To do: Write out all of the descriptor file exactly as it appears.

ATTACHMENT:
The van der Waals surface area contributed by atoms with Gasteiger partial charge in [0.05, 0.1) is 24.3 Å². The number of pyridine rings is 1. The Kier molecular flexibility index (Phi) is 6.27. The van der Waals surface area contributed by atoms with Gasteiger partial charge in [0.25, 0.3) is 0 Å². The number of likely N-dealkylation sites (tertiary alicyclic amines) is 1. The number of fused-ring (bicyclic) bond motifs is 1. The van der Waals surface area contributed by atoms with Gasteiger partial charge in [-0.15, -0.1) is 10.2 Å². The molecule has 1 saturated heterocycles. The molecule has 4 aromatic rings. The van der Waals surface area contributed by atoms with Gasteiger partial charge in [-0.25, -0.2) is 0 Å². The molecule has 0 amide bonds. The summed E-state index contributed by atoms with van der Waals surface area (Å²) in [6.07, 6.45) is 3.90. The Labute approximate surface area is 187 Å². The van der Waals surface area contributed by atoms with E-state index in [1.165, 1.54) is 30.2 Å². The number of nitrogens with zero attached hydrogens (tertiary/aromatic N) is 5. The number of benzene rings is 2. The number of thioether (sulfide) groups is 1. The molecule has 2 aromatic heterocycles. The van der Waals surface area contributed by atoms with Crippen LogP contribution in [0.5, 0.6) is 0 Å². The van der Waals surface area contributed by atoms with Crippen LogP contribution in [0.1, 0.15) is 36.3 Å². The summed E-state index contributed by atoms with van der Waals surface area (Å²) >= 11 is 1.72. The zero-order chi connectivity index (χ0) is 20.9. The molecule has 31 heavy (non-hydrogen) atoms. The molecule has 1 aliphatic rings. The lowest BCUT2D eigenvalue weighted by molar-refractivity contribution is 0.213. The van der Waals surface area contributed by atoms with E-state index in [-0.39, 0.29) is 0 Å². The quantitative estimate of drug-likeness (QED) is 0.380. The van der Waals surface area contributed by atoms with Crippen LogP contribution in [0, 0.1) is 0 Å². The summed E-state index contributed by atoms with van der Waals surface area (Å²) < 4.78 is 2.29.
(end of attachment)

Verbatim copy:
The van der Waals surface area contributed by atoms with Gasteiger partial charge in [0.05, 0.1) is 24.3 Å². The number of pyridine rings is 1. The Kier molecular flexibility index (Phi) is 6.27. The van der Waals surface area contributed by atoms with Gasteiger partial charge in [0.25, 0.3) is 0 Å². The number of likely N-dealkylation sites (tertiary alicyclic amines) is 1. The number of fused-ring (bicyclic) bond motifs is 1. The van der Waals surface area contributed by atoms with Gasteiger partial charge in [-0.15, -0.1) is 10.2 Å². The molecule has 1 saturated heterocycles. The molecule has 4 aromatic rings. The van der Waals surface area contributed by atoms with Gasteiger partial charge in [-0.25, -0.2) is 0 Å². The molecule has 0 amide bonds. The summed E-state index contributed by atoms with van der Waals surface area (Å²) in [6.07, 6.45) is 3.90. The Labute approximate surface area is 187 Å². The van der Waals surface area contributed by atoms with E-state index in [1.165, 1.54) is 30.2 Å². The number of nitrogens with zero attached hydrogens (tertiary/aromatic N) is 5. The number of benzene rings is 2. The number of thioether (sulfide) groups is 1. The molecule has 2 aromatic heterocycles. The van der Waals surface area contributed by atoms with Crippen LogP contribution in [0.5, 0.6) is 0 Å². The van der Waals surface area contributed by atoms with Crippen LogP contribution in [0.1, 0.15) is 36.3 Å². The summed E-state index contributed by atoms with van der Waals surface area (Å²) >= 11 is 1.72. The zero-order chi connectivity index (χ0) is 20.9. The molecule has 31 heavy (non-hydrogen) atoms. The molecule has 1 aliphatic rings. The lowest BCUT2D eigenvalue weighted by molar-refractivity contribution is 0.213. The van der Waals surface area contributed by atoms with E-state index in [-0.39, 0.29) is 0 Å². The quantitative estimate of drug-likeness (QED) is 0.380. The van der Waals surface area contributed by atoms with Crippen LogP contribution in [0, 0.1) is 0 Å². The summed E-state index contributed by atoms with van der Waals surface area (Å²) < 4.78 is 2.29.